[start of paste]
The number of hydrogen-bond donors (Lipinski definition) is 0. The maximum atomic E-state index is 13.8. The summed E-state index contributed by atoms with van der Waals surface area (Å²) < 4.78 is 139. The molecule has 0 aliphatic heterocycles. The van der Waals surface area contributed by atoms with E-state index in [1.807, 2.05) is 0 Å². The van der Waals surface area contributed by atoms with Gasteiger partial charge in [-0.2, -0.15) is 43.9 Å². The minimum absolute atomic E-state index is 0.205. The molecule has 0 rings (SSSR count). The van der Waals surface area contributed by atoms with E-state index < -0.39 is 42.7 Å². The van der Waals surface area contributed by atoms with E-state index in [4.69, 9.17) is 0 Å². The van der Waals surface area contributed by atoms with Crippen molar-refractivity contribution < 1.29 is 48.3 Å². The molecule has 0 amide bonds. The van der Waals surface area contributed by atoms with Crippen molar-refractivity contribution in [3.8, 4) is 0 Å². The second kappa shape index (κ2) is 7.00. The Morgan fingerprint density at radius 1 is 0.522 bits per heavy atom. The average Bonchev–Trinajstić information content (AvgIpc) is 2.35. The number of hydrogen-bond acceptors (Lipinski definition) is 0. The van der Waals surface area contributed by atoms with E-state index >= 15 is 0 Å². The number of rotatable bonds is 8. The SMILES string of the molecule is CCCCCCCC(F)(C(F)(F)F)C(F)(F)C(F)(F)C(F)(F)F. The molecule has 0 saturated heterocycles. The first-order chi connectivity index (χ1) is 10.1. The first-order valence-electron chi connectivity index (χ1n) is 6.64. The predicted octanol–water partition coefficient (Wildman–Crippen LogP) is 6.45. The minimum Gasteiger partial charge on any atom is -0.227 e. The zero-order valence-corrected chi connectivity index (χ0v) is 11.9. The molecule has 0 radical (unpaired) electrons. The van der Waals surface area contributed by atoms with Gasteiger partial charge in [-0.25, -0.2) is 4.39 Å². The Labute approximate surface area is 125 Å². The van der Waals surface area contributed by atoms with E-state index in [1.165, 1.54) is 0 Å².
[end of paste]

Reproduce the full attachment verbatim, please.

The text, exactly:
The number of hydrogen-bond donors (Lipinski definition) is 0. The maximum atomic E-state index is 13.8. The summed E-state index contributed by atoms with van der Waals surface area (Å²) < 4.78 is 139. The molecule has 0 aliphatic heterocycles. The van der Waals surface area contributed by atoms with E-state index in [1.807, 2.05) is 0 Å². The van der Waals surface area contributed by atoms with Gasteiger partial charge in [-0.2, -0.15) is 43.9 Å². The minimum absolute atomic E-state index is 0.205. The molecule has 0 rings (SSSR count). The van der Waals surface area contributed by atoms with E-state index < -0.39 is 42.7 Å². The van der Waals surface area contributed by atoms with E-state index in [4.69, 9.17) is 0 Å². The van der Waals surface area contributed by atoms with Crippen molar-refractivity contribution < 1.29 is 48.3 Å². The molecule has 0 amide bonds. The van der Waals surface area contributed by atoms with Crippen molar-refractivity contribution in [3.8, 4) is 0 Å². The second kappa shape index (κ2) is 7.00. The Morgan fingerprint density at radius 1 is 0.522 bits per heavy atom. The average Bonchev–Trinajstić information content (AvgIpc) is 2.35. The number of hydrogen-bond acceptors (Lipinski definition) is 0. The van der Waals surface area contributed by atoms with E-state index >= 15 is 0 Å². The number of rotatable bonds is 8. The SMILES string of the molecule is CCCCCCCC(F)(C(F)(F)F)C(F)(F)C(F)(F)C(F)(F)F. The molecule has 0 saturated heterocycles. The first-order chi connectivity index (χ1) is 10.1. The first-order valence-electron chi connectivity index (χ1n) is 6.64. The predicted octanol–water partition coefficient (Wildman–Crippen LogP) is 6.45. The minimum Gasteiger partial charge on any atom is -0.227 e. The zero-order valence-corrected chi connectivity index (χ0v) is 11.9. The molecule has 0 radical (unpaired) electrons. The van der Waals surface area contributed by atoms with Gasteiger partial charge in [-0.25, -0.2) is 4.39 Å². The Labute approximate surface area is 125 Å². The van der Waals surface area contributed by atoms with E-state index in [1.165, 1.54) is 0 Å².